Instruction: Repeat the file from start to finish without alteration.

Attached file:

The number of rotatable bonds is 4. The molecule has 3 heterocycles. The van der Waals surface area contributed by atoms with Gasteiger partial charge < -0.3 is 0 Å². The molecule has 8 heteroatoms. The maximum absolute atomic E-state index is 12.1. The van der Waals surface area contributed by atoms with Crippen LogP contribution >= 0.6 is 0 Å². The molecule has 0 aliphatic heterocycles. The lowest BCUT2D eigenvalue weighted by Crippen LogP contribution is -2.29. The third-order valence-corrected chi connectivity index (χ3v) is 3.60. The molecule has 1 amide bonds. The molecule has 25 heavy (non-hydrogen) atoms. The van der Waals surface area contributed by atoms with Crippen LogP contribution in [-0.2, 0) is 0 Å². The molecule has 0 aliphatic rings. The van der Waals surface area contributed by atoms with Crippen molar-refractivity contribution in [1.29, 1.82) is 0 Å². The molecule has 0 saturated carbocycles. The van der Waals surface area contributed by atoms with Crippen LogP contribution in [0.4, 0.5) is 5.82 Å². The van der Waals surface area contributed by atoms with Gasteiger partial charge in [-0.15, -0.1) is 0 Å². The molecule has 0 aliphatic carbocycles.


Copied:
The number of rotatable bonds is 4. The molecule has 3 heterocycles. The van der Waals surface area contributed by atoms with Gasteiger partial charge < -0.3 is 0 Å². The molecule has 8 heteroatoms. The maximum absolute atomic E-state index is 12.1. The van der Waals surface area contributed by atoms with Crippen LogP contribution >= 0.6 is 0 Å². The molecule has 0 aliphatic heterocycles. The lowest BCUT2D eigenvalue weighted by Crippen LogP contribution is -2.29. The third-order valence-corrected chi connectivity index (χ3v) is 3.60. The molecule has 1 amide bonds. The molecule has 25 heavy (non-hydrogen) atoms. The van der Waals surface area contributed by atoms with Crippen LogP contribution in [-0.2, 0) is 0 Å². The molecule has 0 aliphatic rings. The van der Waals surface area contributed by atoms with Crippen molar-refractivity contribution in [1.29, 1.82) is 0 Å². The molecule has 0 saturated carbocycles. The van der Waals surface area contributed by atoms with Crippen LogP contribution in [0.4, 0.5) is 5.82 Å². The van der Waals surface area contributed by atoms with Gasteiger partial charge in [-0.15, -0.1) is 0 Å². The molecule has 0 aliphatic carbocycles.